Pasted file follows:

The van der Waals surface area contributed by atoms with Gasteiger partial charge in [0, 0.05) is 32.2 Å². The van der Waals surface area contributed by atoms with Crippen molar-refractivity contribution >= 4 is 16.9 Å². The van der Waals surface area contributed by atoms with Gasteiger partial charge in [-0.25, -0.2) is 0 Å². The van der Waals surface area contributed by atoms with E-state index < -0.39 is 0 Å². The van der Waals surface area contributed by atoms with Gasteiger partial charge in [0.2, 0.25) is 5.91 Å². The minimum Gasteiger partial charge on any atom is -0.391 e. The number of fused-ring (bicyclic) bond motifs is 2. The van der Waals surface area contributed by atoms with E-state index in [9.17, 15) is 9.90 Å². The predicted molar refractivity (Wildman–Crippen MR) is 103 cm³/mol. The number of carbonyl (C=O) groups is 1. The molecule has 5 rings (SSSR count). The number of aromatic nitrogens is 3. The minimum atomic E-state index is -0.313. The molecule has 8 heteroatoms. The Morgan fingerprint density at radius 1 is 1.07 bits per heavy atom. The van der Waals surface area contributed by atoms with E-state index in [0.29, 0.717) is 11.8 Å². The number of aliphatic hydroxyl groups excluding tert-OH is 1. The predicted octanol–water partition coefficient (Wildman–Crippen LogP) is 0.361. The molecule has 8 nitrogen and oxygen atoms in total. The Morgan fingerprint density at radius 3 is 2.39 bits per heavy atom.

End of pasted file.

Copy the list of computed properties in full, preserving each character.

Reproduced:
The van der Waals surface area contributed by atoms with Gasteiger partial charge in [0, 0.05) is 32.2 Å². The van der Waals surface area contributed by atoms with Crippen molar-refractivity contribution >= 4 is 16.9 Å². The van der Waals surface area contributed by atoms with Gasteiger partial charge in [-0.25, -0.2) is 0 Å². The van der Waals surface area contributed by atoms with E-state index < -0.39 is 0 Å². The van der Waals surface area contributed by atoms with Gasteiger partial charge in [0.2, 0.25) is 5.91 Å². The minimum Gasteiger partial charge on any atom is -0.391 e. The number of fused-ring (bicyclic) bond motifs is 2. The van der Waals surface area contributed by atoms with E-state index in [9.17, 15) is 9.90 Å². The predicted molar refractivity (Wildman–Crippen MR) is 103 cm³/mol. The number of carbonyl (C=O) groups is 1. The molecule has 5 rings (SSSR count). The number of aromatic nitrogens is 3. The minimum atomic E-state index is -0.313. The molecule has 8 heteroatoms. The Morgan fingerprint density at radius 1 is 1.07 bits per heavy atom. The van der Waals surface area contributed by atoms with E-state index in [0.29, 0.717) is 11.8 Å². The number of aliphatic hydroxyl groups excluding tert-OH is 1. The predicted octanol–water partition coefficient (Wildman–Crippen LogP) is 0.361. The molecule has 8 nitrogen and oxygen atoms in total. The Morgan fingerprint density at radius 3 is 2.39 bits per heavy atom.